See also[edit]


  1. ^ Clark, Stephen (2 October 2020). "Live coverage: Antares rocket successfully launches from Virginia". Spaceflight Now. Retrieved 3 October 2020.
  2. ^ a b "Launch Schedule". Spaceflight Now. 27 September 2020. Retrieved 2 October 2020.
  3. ^ "Cygnus NG-14 Mission Page". Northrop Grumman. 26 January 2021. Retrieved 26 January 2021.
  4. ^ McDowell, Jonathan C. (25 January 2021). "Space Report No. 788". Jonathan's Space Report.
  5. ^ a b c Clark, Stephen (6 January 2021). "Northrop Grumman cargo ship concludes three-month stay at space station". Spaceflight Now. Retrieved 6 January 2021.
  6. ^ Clark, Stephen (1 October 2020). "Northrop Grumman "optimistic" to receive more NASA cargo mission orders". Spaceflight Now. Retrieved 1 October 2020.
  7. ^ Erwin, Sandra (5 June 2018). "Acquisition of Orbital ATK approved, company renamed Northrop Grumman Innovation Systems". SpaceNews. Retrieved 23 July 2018.
  8. ^ a b "Cygnus Fact Sheet" (PDF). Northrop Grumman. 2020. Retrieved 24 November 2022.
  9. ^ a b "Cygnus Spacecraft". Northrop Grumman. 6 January 2020. Retrieved 9 April 2020.
  10. ^ Gebhardt, Chris (1 June 2018). "Orbital ATK looks ahead to CRS-2 Cygnus flights, Antares on the commercial market". Retrieved 2 June 2018.
  11. ^ Leone, Dan (17 August 2015). "NASA Orders Two More ISS Cargo Missions From Orbital ATK". SpaceNews. Retrieved 17 August 2015.
  12. ^ Pearlman, Robert Z. (9 September 2020). "Cargo spacecraft named for fallen NASA astronaut Kalpana Chawla".
  13. ^ ISS National Lab Mission Overview: Northrop Grumman NG-14 (Television production). ISS National Laboratory. 23 September 2020. Retrieved 30 September 2020. Public Domain This article incorporates text from this source, which is in the public domain.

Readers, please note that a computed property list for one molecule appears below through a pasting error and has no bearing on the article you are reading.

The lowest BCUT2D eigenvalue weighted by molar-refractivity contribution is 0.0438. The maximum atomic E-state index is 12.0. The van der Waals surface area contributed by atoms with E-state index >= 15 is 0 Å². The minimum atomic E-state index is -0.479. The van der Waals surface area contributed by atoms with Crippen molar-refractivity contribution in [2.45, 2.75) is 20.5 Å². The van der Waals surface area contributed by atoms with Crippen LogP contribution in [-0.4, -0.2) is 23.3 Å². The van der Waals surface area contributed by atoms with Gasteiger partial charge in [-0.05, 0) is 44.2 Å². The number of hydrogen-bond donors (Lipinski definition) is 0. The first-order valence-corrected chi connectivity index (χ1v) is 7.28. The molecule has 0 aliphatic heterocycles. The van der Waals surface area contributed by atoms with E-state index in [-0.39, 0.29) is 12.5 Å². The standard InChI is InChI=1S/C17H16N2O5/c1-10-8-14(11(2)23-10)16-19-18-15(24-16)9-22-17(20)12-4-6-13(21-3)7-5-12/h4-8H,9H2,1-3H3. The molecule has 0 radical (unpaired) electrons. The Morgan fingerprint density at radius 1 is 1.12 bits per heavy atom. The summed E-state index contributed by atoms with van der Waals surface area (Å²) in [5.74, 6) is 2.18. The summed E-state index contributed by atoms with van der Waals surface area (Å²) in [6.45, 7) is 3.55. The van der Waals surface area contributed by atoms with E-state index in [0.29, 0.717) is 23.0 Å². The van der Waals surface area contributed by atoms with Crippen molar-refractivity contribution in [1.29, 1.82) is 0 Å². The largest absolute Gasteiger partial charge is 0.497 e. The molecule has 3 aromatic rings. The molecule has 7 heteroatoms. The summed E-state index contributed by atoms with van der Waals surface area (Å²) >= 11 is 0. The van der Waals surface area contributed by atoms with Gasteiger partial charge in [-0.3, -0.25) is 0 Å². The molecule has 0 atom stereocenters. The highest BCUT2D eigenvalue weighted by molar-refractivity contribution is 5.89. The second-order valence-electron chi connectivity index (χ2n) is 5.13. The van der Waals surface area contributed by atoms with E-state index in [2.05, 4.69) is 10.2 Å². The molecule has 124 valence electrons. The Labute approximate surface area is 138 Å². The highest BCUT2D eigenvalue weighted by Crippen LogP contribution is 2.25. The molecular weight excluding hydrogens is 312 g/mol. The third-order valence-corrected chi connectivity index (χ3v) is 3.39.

14. ^ Evans, Ben (16 August 2020). "Second Heaviest Cygnus, Antares Booster Processing Ramps Up for NG-14 mission". AmericaSpace. Retrieved 18 September 2020.
  15. ^ a b Clark, Stephen (3 October 2020). "Antares rocket takes aim on space station with zero-gravity toilet, other supplies". Spaceflight Now. Retrieved 3 October 2020.
  16. ^ Wall, Mike (5 October 2020). "Cygnus freighter delivers space toilet and more to astronauts on space station". Retrieved 5 October 2020.
  17. ^ Wall, Mike (29 September 2020). "Small air leak on space station traced to Russian service module". Retrieved 5 October 2020.
  18. ^ Chagnon, Mikael (5 October 2020). "Partnerships: Felix & Paul Studios". ISS National Laboratory. Retrieved 17 November 2020. Public Domain This article incorporates text from this source, which is in the public domain.
  19. ^ "Space Explorers: The ISS Experience". Time Studios. Retrieved 17 November 2020.
  20. ^ "Felix & Paul Studios and TIME Studios Partner with Nanoracks to Deliver Customized Space Camera to the International Space Station". Nanoracks. 5 October 2020. Retrieved 17 November 2020.
  21. ^ ""ISS Experience" to bring public onto and outside space station in VR". collectSPACE. 28 January 2019. Retrieved 31 October 2020.
  22. ^ Clark, Stephen (5 October 2020). "Cygnus supply ship reaches space station with titanium toilet". Spaceflight Now. Retrieved 5 October 2020.
  23. ^ "Upcoming ELaNa CubeSat Launches". NASA. 10 August 2020. Retrieved 10 October 2020. Public Domain This article incorporates text from this source, which is in the public domain.
  24. ^ "ESA and Airbus sign contract for Bartolomeo platform on the International Space Station". SpaceDaily. 24 January 2020. Retrieved 27 September 2020.
  25. ^ "Hot surprise on the space transporter CYGNUS". Center of Applied Space Technology and Microgravity (ZARM). 8 January 2021. Retrieved 26 January 2021.
  26. ^ Ruff, Gary. "Spacecraft Fire Experiment-V". NASA. Retrieved 18 September 2020. Public Domain This article incorporates text from this source, which is in the public domain.

External links[edit]